What We Cannot Choose To Ignore During Michigan State-Notre Dame Week
I almost forgot that this week was "Notre Dame week" for the Michigan State football-minded until my boyfriend commented on his outfit yesterday. He wore St. Patrick's Day socks with shamrocks all over them to match his khakis and Spartan polo because they were green and white, but after sporting that look the past 12 hours, he sighed and asked if I saw anything wrong with his outfit. My response, "Of all weeks to choose to wear those together..." Sorry, Mike!
There is one thing I definitely have not forgotten, though, despite the media seemingly choosing to give it minimal attention: The University of Notre Dame allegedly mishandled and covered up a sexual assault committed by a guy who was a member of its football team at the time.
A former Notre Dame student filed a lawsuit against the institution for violating Title IX of the Education Amendments Act, breach of contract, negligence, and invasion of privacy. The complaint states that after "Jane Doe" was walking a drunk football player back to his dorm one night in January 2016, he assaulted her and destroyed her phone when she was trying to call for help.
Doe says she did not report the assault immediately following the incident because she "feared the player" (as many victims at nearly every college campus tend to say, unsurprisingly). She also claims that once she found out that the accused football player would learn her name, she became even more reluctant to report the rape. Eventually, she did report it to the university. Doe chose to do so in support of another woman who claimed to be raped by the same football player. So, what happened? According to the suit filed, campus officials tried to get her to withdraw her sexual assault complaint so that the football player could have a clean record and transfer schools.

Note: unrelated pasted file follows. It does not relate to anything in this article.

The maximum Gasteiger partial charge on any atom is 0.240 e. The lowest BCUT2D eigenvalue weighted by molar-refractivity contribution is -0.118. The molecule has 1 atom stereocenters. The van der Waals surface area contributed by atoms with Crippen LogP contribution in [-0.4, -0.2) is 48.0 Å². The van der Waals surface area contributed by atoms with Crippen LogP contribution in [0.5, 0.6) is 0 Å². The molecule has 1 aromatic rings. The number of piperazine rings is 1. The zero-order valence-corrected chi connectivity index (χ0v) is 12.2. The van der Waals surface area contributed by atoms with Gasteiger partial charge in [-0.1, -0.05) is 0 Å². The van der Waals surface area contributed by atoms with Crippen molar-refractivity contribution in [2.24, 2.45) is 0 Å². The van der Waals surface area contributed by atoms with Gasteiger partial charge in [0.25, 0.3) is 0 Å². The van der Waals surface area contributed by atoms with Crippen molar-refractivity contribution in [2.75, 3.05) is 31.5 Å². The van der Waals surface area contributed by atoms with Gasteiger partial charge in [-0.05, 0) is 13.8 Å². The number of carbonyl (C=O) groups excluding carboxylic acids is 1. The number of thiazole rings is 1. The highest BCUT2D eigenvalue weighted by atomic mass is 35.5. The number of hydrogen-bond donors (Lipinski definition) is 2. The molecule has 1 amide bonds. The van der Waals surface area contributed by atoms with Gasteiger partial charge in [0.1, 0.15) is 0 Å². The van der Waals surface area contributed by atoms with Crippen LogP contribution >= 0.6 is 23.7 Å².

Notre Dame's statement regarding the lawsuit was no surprise. "'Like every university, Notre Dame has a legal obligation to investigate allegations of sexual misconduct,' the statement from spokesman Paul Browne said. 'It takes this obligation and the safety of its students seriously, and proceeds in a manner that is as respectful as possible of the privacy of the students involved. We did so in this case.'"
The university provides a PDF titled "Understanding the University Process for Student Reports" [click button above] and consists of a flow chart detailing each step and what is supposed to happen along the way. Here, in Doe's alleged fact pattern, the process failed to progress past the first step under "Report an Incident". Also, I highly doubt Notre Dame shared an update on filed complaints that contained this report as it agreed to do in the Memorandum of Understanding [click button above].
There are without a doubt communication issues as well as confusion and lack of trust in the processes for reporting sexual misconduct on campuses, generally. Honestly, even if the institution followed procedures in treating Doe's report respectfully, it may have done so with their heads in the sand. Maybe any brief investigation was done simply to check the boxes, or maybe it was done "respectfully" but without considering the matter's personal, damaging nature these matters. Regardless of whether the incident truly happened as reported, these steps and procedures should have been followed to a reasonable point, and we will find out in a court of law whether they were or were not followed to such a point. Rivalries aside, everyone can agree on this point.